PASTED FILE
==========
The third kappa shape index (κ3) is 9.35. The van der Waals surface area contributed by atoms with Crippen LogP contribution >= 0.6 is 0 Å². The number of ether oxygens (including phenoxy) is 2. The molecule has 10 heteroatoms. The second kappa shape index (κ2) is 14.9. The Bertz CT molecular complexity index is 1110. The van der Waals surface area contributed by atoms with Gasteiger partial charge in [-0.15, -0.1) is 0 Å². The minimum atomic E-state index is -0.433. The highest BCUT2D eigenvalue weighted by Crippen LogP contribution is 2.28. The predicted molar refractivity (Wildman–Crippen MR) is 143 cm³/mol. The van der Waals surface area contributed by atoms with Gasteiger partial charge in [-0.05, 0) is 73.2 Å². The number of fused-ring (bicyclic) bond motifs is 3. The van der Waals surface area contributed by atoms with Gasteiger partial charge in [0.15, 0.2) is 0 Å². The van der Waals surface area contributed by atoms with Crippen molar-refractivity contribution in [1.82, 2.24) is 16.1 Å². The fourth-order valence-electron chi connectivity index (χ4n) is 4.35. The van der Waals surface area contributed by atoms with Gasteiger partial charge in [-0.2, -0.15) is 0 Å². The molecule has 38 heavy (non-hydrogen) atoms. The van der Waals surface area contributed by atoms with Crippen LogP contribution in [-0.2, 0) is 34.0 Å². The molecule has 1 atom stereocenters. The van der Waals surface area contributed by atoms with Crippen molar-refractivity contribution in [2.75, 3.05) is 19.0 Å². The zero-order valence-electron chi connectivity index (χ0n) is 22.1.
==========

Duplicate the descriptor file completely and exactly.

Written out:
The third kappa shape index (κ3) is 9.35. The van der Waals surface area contributed by atoms with Crippen LogP contribution >= 0.6 is 0 Å². The number of ether oxygens (including phenoxy) is 2. The molecule has 10 heteroatoms. The second kappa shape index (κ2) is 14.9. The Bertz CT molecular complexity index is 1110. The van der Waals surface area contributed by atoms with Gasteiger partial charge in [-0.15, -0.1) is 0 Å². The minimum atomic E-state index is -0.433. The highest BCUT2D eigenvalue weighted by Crippen LogP contribution is 2.28. The predicted molar refractivity (Wildman–Crippen MR) is 143 cm³/mol. The van der Waals surface area contributed by atoms with Gasteiger partial charge in [-0.05, 0) is 73.2 Å². The number of fused-ring (bicyclic) bond motifs is 3. The van der Waals surface area contributed by atoms with Gasteiger partial charge in [0.15, 0.2) is 0 Å². The van der Waals surface area contributed by atoms with Crippen molar-refractivity contribution in [1.82, 2.24) is 16.1 Å². The fourth-order valence-electron chi connectivity index (χ4n) is 4.35. The van der Waals surface area contributed by atoms with Gasteiger partial charge in [-0.2, -0.15) is 0 Å². The molecule has 38 heavy (non-hydrogen) atoms. The van der Waals surface area contributed by atoms with Crippen LogP contribution in [-0.2, 0) is 34.0 Å². The molecule has 1 atom stereocenters. The van der Waals surface area contributed by atoms with Crippen molar-refractivity contribution in [2.75, 3.05) is 19.0 Å². The zero-order valence-electron chi connectivity index (χ0n) is 22.1.